The dark side of creativity

People have strange ways of expressing their love. Take the recent outburst of love on the Internet. Loads of people got lots of love. And a virus. We all know that an excess of anything can be bad. Even love. "I Love You" confirmed it. I didn't receive a single love-note. After the initial depression wore off (no one loves me!), this was one time when I was glad to be unlucky in love.

People have strange ways of expressing their love. Take the recent outburst of love on the Internet. Loads of people got lots of love. And a virus. We all know that an excess of anything can be bad. Even love. "I Love You" confirmed it. I didn't receive a single love-note. After the initial depression wore off (no one loves me!), this was one time when I was glad to be unlucky in love.

What's the big idea?
Seriously though, casting humor and love aside for the moment, what brings forth the darker side of creativity in a human being? What prompts a virus writer to create a malicious piece of code? Or a cracker to deface a website? Or to tap an online transaction?

Fanatical beliefs could very well be the motivation for defacing a website. So could financial rewards. Siphoning away a tiny, almost unnoticeable percentage of an online transaction would be a very tempting way to make quick money. I could understand that. However, for someone to create and release something like the love-bug? If I were a shrink, I may have speculated on the possibilities of an unhappy childhood. And other similar stuff. But I'm not a shrink. I'm just another netizen. And so I wonder, why?

However, I do have a formal background in software technology. To give you some perspective, I'm an Internet specialist (whatever that means), and have been on the Net for more than 10 years now. I have dabbled with the internals of communication software, email, websites and security related stuff, amongst other things. And I think I may have a hypothesis here.

It's a power trip
It's probably something to do with thrill. And power. Who would not enjoy these? I think I can attest to it. To share that with you, I invite you to accompany me on a short trip down memory lane. I wrote my first Trojan-horse program while doing my post-graduation in software technology. It was a program that emulated the login screen of our mainframe computers. And I unleashed it in my lab. Discreetly, of course. Within a very short span of time, I had a reasonable collection of usernames and passwords as fellow students fell prey to my program. Which also meant that I knew the names of a lot of their girlfriends or at least the girls they wished for girlfriends. Information is power and this felt good.

However, I soon got bored of this simplistic achievement. No one but me knew about what I knew. I now craved for a rush of a higher order. So the next logical thing to do was to use my newfound power to play some pranks. I picked a few victims, logged into their accounts using their login ID and password and added some zest to their start-up scripts. The result was that whenever they logged into the system, they got some mysterious mail from themselves - the contents of which chided them for sending mail to themselves. That was hilarious. The exclamations of surprise when they logged in should have been recorded. The conversations that these mysterious occurrences sparked during our lunch hours were thoroughly enjoyable. Not for them, but for me!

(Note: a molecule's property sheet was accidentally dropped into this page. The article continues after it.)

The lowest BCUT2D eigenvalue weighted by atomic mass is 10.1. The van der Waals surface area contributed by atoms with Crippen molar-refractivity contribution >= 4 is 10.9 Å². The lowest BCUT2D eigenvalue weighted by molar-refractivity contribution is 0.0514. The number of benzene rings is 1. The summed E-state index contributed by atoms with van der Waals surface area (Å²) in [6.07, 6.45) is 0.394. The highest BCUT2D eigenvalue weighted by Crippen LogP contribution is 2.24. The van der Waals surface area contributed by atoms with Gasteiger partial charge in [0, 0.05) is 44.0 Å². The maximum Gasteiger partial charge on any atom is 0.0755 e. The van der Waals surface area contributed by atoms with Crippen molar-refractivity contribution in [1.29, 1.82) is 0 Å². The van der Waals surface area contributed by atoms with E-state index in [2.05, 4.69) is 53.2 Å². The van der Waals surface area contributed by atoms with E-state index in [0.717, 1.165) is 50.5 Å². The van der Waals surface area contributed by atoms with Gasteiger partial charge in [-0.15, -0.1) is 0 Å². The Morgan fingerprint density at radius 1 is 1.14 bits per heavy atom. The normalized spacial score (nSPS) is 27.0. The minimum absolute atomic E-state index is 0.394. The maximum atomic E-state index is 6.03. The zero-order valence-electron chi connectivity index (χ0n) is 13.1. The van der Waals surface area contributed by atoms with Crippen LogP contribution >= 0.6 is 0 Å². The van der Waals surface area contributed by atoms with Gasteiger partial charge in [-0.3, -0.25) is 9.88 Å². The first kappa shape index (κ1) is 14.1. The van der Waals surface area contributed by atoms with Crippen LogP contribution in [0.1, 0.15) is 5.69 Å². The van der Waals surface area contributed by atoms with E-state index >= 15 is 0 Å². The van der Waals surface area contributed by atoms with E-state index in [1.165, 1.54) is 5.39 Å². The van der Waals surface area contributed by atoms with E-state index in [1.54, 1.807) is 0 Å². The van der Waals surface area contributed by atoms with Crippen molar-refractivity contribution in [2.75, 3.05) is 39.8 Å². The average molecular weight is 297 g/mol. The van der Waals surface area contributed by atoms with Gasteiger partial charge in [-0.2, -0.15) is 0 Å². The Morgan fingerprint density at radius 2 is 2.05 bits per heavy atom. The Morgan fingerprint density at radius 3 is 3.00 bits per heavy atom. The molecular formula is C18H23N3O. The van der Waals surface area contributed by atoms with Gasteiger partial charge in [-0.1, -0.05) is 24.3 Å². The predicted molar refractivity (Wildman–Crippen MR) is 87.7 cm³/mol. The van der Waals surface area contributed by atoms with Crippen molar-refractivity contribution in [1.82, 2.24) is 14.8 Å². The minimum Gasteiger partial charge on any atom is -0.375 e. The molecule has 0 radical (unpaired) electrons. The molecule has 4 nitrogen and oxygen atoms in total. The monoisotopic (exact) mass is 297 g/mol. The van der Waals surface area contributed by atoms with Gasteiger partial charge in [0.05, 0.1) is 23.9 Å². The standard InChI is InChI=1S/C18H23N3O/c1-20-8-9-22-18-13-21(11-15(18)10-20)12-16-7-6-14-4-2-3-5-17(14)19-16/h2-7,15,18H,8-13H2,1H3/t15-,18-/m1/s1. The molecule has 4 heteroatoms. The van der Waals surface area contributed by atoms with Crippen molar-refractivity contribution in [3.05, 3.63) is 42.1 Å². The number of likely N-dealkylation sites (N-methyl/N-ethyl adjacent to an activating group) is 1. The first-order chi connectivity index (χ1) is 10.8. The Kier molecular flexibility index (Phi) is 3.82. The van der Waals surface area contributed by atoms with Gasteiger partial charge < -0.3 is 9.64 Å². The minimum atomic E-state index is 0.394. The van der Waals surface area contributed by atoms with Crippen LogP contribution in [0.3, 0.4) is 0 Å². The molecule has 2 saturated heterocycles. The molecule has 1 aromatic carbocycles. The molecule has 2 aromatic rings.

Power and thrill. That was fun. But you know what? I never really abused the power. I didn't read anyone's mail. Or tamper with their work area. Or delete their files. Why not? I don't know. Maybe I had a happy childhood. Thank God. What I knew for sure was that doing anything more just would not be right. That would be crossing the line.

Cheap publicity stunt
Back to the present. Recalling these events of the past is what leads me to propose the "power and thrill hypothesis". The power of one-upmanship. The thrill of being the talk of the Net. Likely reasons for the actions of virus writers. I think that the P&T hypothesis helps, but it still does not make the "virus-writing phenomena" completely understandable. We know that the media highlights the exploits of the virus author. Will he or she ever be able to bask in that light? Openly? No. Then the thrill is really short lived. Assuming that the author is not identified and caught, he or she will seek a thrill of a higher order. And thus probably begins a vicious cycle. I wonder if the authors ever realize what their thrill seeking tactics do to real life people? The heartbreak of the lady who lost her complete collection of poems that were about to be published in book form? The agony of the post-graduate student who lost his entire Ph.D. thesis?

Both of these were people like you and me - who suffered because of the Melissa virus. What about the countless messages that got delayed by email systems shut down to prevent the spread of the love bug? The billions of dollars of lost revenue for organizations? The plain inconvenience caused to people? I wish that this cycle could be broken by a dose of conscience. If only it were that simple.

Crackers are the reason for the existence of organizations specializing is security and anti-virus products, providing for the livelihood of their numerous employees. And for the chain of organizations who sell and support these products and services. And that is the best that can be said in the defense of the cracker. For you and me, this breed (of gifted but misguided individuals) injects a dose of reality into our virtual existence. To remind us that just as technology can be used for good, so it can be used for bad. There is a dark side to creativity.